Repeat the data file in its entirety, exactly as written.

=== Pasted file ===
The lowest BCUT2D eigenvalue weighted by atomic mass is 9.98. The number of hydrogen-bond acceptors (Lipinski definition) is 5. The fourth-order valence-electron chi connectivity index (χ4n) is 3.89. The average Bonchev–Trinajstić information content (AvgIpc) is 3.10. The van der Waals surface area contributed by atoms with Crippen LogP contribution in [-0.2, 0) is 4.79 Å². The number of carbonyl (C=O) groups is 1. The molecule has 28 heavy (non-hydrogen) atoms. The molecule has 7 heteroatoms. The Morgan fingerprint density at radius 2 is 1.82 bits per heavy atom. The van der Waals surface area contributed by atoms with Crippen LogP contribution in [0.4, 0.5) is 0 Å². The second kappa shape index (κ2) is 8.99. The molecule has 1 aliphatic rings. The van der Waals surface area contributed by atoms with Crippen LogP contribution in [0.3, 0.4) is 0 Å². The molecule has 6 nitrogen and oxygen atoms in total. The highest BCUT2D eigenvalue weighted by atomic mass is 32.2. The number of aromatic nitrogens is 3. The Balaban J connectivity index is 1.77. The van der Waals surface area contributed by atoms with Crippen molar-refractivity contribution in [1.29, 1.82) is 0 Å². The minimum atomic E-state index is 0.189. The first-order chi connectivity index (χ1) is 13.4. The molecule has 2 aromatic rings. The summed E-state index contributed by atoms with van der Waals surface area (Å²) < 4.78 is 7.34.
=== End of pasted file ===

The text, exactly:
The lowest BCUT2D eigenvalue weighted by atomic mass is 9.98. The number of hydrogen-bond acceptors (Lipinski definition) is 5. The fourth-order valence-electron chi connectivity index (χ4n) is 3.89. The average Bonchev–Trinajstić information content (AvgIpc) is 3.10. The van der Waals surface area contributed by atoms with Crippen LogP contribution in [-0.2, 0) is 4.79 Å². The number of carbonyl (C=O) groups is 1. The molecule has 28 heavy (non-hydrogen) atoms. The molecule has 7 heteroatoms. The Morgan fingerprint density at radius 2 is 1.82 bits per heavy atom. The van der Waals surface area contributed by atoms with Crippen LogP contribution in [0.4, 0.5) is 0 Å². The second kappa shape index (κ2) is 8.99. The molecule has 1 aliphatic rings. The van der Waals surface area contributed by atoms with Crippen LogP contribution in [0.3, 0.4) is 0 Å². The molecule has 6 nitrogen and oxygen atoms in total. The highest BCUT2D eigenvalue weighted by atomic mass is 32.2. The number of aromatic nitrogens is 3. The Balaban J connectivity index is 1.77. The van der Waals surface area contributed by atoms with Crippen molar-refractivity contribution in [1.29, 1.82) is 0 Å². The minimum atomic E-state index is 0.189. The first-order chi connectivity index (χ1) is 13.4. The molecule has 2 aromatic rings. The summed E-state index contributed by atoms with van der Waals surface area (Å²) < 4.78 is 7.34.